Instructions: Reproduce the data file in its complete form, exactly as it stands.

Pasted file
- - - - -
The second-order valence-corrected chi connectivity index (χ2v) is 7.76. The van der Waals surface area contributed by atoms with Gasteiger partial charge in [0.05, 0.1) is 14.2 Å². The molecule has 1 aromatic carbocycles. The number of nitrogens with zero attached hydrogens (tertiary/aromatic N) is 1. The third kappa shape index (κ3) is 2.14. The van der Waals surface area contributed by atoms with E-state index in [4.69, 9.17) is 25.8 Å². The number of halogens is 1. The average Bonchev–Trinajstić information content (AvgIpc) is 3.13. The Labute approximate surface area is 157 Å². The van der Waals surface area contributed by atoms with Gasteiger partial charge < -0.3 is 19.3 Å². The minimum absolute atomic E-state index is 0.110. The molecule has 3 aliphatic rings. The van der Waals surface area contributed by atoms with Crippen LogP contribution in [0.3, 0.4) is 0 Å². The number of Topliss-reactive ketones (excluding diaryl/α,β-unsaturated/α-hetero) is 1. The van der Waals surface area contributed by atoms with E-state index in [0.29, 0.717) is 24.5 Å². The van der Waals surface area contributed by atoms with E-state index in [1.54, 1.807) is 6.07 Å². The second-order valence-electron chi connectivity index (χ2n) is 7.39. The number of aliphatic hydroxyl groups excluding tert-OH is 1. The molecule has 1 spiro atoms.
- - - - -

The second-order valence-corrected chi connectivity index (χ2v) is 7.76. The van der Waals surface area contributed by atoms with Gasteiger partial charge in [0.05, 0.1) is 14.2 Å². The molecule has 1 aromatic carbocycles. The number of nitrogens with zero attached hydrogens (tertiary/aromatic N) is 1. The third kappa shape index (κ3) is 2.14. The van der Waals surface area contributed by atoms with E-state index in [4.69, 9.17) is 25.8 Å². The number of halogens is 1. The average Bonchev–Trinajstić information content (AvgIpc) is 3.13. The Labute approximate surface area is 157 Å². The van der Waals surface area contributed by atoms with Gasteiger partial charge < -0.3 is 19.3 Å². The minimum absolute atomic E-state index is 0.110. The molecule has 3 aliphatic rings. The van der Waals surface area contributed by atoms with Crippen LogP contribution in [0.3, 0.4) is 0 Å². The number of Topliss-reactive ketones (excluding diaryl/α,β-unsaturated/α-hetero) is 1. The van der Waals surface area contributed by atoms with E-state index in [0.29, 0.717) is 24.5 Å². The van der Waals surface area contributed by atoms with E-state index in [1.54, 1.807) is 6.07 Å². The second-order valence-electron chi connectivity index (χ2n) is 7.39. The number of aliphatic hydroxyl groups excluding tert-OH is 1. The molecule has 1 spiro atoms.